More than anything else, what a brand needs to succeed in today’s crowded fashion marketplace is a signature—a set of defining attributes that allows people to recognize the label’s clothes among many others, on a shop floor or out on the street. Danielle Sherman’s proud accomplishment at Edun is that she has finally given the company its signature. There’s the graphic look of the clothes, a theme she has pressed from her first collection, for Spring 2014, and which she continued to pursue in this, Edun’s first Pre-Fall outing. But Sherman’s signature-creating effort extends to the details of the clothes as well: As the designer pointed out at an appointment today, she’s made elements such as a high, articulated yoke on tees and jackets into a regular part of the brand’s vocabulary, alongside tailoring that features side slits intended to give structured items, such as a blocky blazer, a sense of softness and ease. There were more than a few terrific pieces here, but what really impressed was Sherman’s thoroughness and the way she had stamped Edun with its own, urbane identity.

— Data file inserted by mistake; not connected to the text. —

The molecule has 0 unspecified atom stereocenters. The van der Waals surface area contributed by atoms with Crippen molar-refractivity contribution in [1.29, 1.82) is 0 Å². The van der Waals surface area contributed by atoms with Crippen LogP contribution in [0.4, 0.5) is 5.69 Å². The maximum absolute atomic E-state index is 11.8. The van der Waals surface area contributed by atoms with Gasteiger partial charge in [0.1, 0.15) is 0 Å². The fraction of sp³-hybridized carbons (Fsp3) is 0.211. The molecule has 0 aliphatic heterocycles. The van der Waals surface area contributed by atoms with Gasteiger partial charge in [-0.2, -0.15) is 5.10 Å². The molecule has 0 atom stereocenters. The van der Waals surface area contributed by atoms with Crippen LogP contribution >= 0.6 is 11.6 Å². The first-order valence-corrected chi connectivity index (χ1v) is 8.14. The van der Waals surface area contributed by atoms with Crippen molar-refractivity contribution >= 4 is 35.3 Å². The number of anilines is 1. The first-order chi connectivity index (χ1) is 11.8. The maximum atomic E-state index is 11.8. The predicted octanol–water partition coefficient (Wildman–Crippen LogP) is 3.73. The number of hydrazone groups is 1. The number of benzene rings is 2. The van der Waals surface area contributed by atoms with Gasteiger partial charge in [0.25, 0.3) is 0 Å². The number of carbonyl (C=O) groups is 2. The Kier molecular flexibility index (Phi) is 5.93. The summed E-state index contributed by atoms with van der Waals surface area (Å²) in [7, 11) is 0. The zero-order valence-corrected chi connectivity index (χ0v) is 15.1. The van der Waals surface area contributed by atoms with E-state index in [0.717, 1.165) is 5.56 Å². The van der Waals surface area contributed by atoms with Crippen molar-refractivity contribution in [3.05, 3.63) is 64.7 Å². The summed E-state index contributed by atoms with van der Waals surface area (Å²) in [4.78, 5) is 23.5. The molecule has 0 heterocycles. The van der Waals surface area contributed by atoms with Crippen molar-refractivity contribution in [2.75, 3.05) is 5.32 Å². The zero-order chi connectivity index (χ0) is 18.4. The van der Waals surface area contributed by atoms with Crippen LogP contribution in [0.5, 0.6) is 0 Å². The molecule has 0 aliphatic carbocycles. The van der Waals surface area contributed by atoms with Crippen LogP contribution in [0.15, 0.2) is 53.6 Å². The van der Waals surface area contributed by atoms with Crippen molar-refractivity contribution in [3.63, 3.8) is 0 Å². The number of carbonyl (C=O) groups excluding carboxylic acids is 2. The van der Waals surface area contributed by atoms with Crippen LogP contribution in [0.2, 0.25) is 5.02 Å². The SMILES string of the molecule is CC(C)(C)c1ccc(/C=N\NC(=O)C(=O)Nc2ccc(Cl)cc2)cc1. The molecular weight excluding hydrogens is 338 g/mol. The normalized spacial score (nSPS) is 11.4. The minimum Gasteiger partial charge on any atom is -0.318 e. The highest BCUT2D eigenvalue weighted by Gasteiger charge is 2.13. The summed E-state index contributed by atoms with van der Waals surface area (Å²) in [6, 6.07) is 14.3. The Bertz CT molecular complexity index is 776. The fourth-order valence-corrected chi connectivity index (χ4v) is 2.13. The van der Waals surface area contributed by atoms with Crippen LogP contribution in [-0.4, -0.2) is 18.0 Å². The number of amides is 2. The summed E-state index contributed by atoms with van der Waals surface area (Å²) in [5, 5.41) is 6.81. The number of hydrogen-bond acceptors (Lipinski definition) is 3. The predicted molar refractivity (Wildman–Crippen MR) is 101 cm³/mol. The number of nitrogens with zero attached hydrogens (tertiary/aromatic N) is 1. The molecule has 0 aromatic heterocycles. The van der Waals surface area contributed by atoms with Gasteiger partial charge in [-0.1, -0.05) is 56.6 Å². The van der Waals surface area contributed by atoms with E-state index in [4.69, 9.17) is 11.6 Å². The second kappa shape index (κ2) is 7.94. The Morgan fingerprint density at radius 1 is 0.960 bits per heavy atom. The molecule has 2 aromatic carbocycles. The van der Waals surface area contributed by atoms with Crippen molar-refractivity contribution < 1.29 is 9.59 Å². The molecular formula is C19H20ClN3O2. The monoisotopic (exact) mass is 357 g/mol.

Anyway, about those pieces: Interpolating references that ranged from the vivid painted village houses of Burkina Faso to the work of Frank Stella and Japanese artist Yuko Nishimura, Sherman’s collection tended toward the long and lean, with lots of tunic shapes and gently flared, high-waisted trousers. Pairs of the latter in pinstriped gabardine and a cool French terry-like mélange jersey were particularly natty. Elsewhere, the Nishimura-inspired crinkly leather skirts had a Pleats Please-y insouciance. A fitted ribbed zip-through tunic, tied with a tubular belt at the waist, seemed like a great wardrobe workhorse, the kind of thing a woman could pair with lots of clothes she already owns and instantly update their proportions. Sherman’s faux furs had a similar durability—novel in their patchworked graphic-ness but quiet in their palette of sands and browns. They had an offhand, throw-it-on glamour. This season also marked Edun’s first excursion into footwear. The shoes were limited to flat and platform slides of lacquered wood and tubular velvet or curly mohair, and they were likably odd. It’s good that Sherman isn’t afraid of introducing a little quirk here and there, but it’s also nice that she doesn’t lean on that tone too hard. Her sense of signature is strong enough that she doesn’t have to.